Column: New Senate office building keeps ‘oracles’ fuming

by T.W. Budig
ECM Capitol Reporter

One proposed bonding project under fire is the Senate office building.

A provision for the project was contained in last year’s tax bill, exactly where it should not have been, argued former St. Cloud lawmaker Jim Knoblach, who has filed suit, claiming the language is unconstitutional.

Senate DFL leaders are sensitive about the project, recently sending out a “fact sheet” about the office building.

In it, it’s stressed that only part of the proposed $90 million price tag, $63 million, would be spent on the building. About $27 million would be spent on tunnel-level parking for people with disabilities and on a separate parking ramp to serve the Capitol complex and public.

A mock-up of the proposed building, for some reason, brings to mind a ship’s superstructure — perhaps the determined lines of a tugboat.

The building’s glassy facade gently arcs, and though old sea dogs may convulse when spotting white shimmers in the glass, it wouldn’t be ice but reflections of the state Capitol across University Avenue.

One criticism is the proposed building does not aesthetically fit into the Capitol campus. That’s in the eye of the beholder. Anyway, unless Capitol architect Cass Gilbert championed a form of aesthetic vivisection, I-94 doesn’t exactly fit either, and that didn’t stop anyone.

The proposed building, of course, is political catnip.

In a fundraising appeal, Annette Meeks, of the conservative Freedom Foundation of Minnesota, depicted the proposal as the handiwork of liberal legislators, now controlling all of state government, who snuck a pet project into a bill at the eleventh hour.

The provision, in the final tax bill, is about 80 lines long.

According to the Senate DFL leaders, during two tax bill debates last session in the Senate, no senator attempted to remove the Senate office building provision.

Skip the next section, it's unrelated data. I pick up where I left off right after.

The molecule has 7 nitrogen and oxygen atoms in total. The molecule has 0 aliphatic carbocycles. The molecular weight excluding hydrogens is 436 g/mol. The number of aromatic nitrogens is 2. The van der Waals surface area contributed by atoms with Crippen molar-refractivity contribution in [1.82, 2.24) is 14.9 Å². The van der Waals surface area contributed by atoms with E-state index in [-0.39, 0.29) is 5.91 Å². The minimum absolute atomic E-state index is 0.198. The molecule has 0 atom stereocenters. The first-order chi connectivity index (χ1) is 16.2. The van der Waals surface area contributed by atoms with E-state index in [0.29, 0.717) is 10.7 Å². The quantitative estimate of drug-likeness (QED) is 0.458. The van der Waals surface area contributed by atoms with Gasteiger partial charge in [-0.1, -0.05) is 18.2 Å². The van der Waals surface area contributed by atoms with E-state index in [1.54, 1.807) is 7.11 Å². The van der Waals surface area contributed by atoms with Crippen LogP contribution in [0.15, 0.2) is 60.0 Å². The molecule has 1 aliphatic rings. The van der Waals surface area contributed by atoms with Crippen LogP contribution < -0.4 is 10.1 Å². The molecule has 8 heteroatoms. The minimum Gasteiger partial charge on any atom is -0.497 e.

Meeks calls the proposed Senate office building a “legislative Taj Mahal.”

But one needs to be careful in comparing the structure to the great buildings of the past, in India or elsewhere.

For instance, the extravagant complex at Delphi, with a temple to Apollo and other ruins of ancient Greece, is spread over acres. Meanwhile, the proposed Senate office building comes in at about 155,000 square feet, the third smallest of 10 state Capitol area buildings, according to the Senate. The only similarities to the oracles of Delphi, who stood in the vapors and uttered prophecies, might be loose talk in the Senate building fitness center.

The Minnesota History Center, at 517,557 square feet, is the largest of the state buildings clustered around the Capitol.

Additional office space might have a certain appeal to Senate Republicans. Currently, the minority party senators – which, with the exception of a recent two-year hiatus, has been Republicans – are officed in the bowels of the State Office Building.

Republicans are reminded during the session of the their minority status by needing to hoof it to the Senate chamber, while Democrats, housed in the Capitol, have a much shorter walk.

The new office space could put Republicans and Democrats together in the same building, plus offer additional hearing room space. Gilbert, in designing the Capitol, didn’t include hearing rooms in his magnificent structure.

A century ago, when anyone bothered to hold a hearing, it might be held in the Capitol corridor, according to one history book.

What might the House make of all of this?

There is a certain tension between House and Senate, the former, at times, mockingly referring to senators as “the wigs,” while senators, in describing the shedding of perceived uncouthness in former House members elected to the Senate, might refer to them as being “House broken.”

The two bodies only gingerly talk of the other, as if it’s just too painful.

Adding fuel to the fire, the House is up for re-election this year. Senators are not.

According to Senate DFL leaders, state law requires the House and Senate rules committees give approval before final design and cost estimates for the Senate office building can move forward. Rule committees could take up the matter quickly, as early as this month, according to the Senate.

No bonds have yet been sold. Construction of the Senate office building could take 18 months.

Knoblach’s lawsuit is expected to be heard in Ramsey County Court on Jan. 22, Meeks said.

Lawmakers will return to the state Capitol for the next legislative session, a bonding session, in February. Democratic Gov. Mark Dayton could bring out his proposed bonding bill mid-January.


Tim Budig can be reached at [email protected].

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